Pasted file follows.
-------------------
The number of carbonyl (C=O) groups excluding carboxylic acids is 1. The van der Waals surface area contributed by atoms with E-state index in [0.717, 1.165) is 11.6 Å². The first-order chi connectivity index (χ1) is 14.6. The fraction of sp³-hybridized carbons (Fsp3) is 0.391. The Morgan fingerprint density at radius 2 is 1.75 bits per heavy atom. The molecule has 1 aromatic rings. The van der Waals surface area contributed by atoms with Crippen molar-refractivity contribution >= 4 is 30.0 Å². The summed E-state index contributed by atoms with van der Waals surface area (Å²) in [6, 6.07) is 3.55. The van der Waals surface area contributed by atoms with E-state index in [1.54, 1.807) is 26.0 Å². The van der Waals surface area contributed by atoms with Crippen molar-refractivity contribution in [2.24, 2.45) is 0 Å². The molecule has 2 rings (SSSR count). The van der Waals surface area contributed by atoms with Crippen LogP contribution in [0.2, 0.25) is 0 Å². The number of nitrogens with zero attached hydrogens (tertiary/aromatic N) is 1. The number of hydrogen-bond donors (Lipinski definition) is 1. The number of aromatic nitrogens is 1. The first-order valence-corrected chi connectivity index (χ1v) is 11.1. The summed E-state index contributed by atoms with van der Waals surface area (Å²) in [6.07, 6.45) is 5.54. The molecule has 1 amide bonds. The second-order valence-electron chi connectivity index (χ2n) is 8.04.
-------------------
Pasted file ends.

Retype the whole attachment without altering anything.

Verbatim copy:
The number of carbonyl (C=O) groups excluding carboxylic acids is 1. The van der Waals surface area contributed by atoms with E-state index in [0.717, 1.165) is 11.6 Å². The first-order chi connectivity index (χ1) is 14.6. The fraction of sp³-hybridized carbons (Fsp3) is 0.391. The Morgan fingerprint density at radius 2 is 1.75 bits per heavy atom. The molecule has 1 aromatic rings. The van der Waals surface area contributed by atoms with Crippen molar-refractivity contribution >= 4 is 30.0 Å². The summed E-state index contributed by atoms with van der Waals surface area (Å²) in [6, 6.07) is 3.55. The van der Waals surface area contributed by atoms with E-state index in [1.54, 1.807) is 26.0 Å². The van der Waals surface area contributed by atoms with Crippen molar-refractivity contribution in [2.24, 2.45) is 0 Å². The molecule has 2 rings (SSSR count). The van der Waals surface area contributed by atoms with Crippen LogP contribution in [0.2, 0.25) is 0 Å². The number of nitrogens with zero attached hydrogens (tertiary/aromatic N) is 1. The number of hydrogen-bond donors (Lipinski definition) is 1. The number of aromatic nitrogens is 1. The first-order valence-corrected chi connectivity index (χ1v) is 11.1. The summed E-state index contributed by atoms with van der Waals surface area (Å²) in [6.07, 6.45) is 5.54. The molecule has 1 amide bonds. The second-order valence-electron chi connectivity index (χ2n) is 8.04.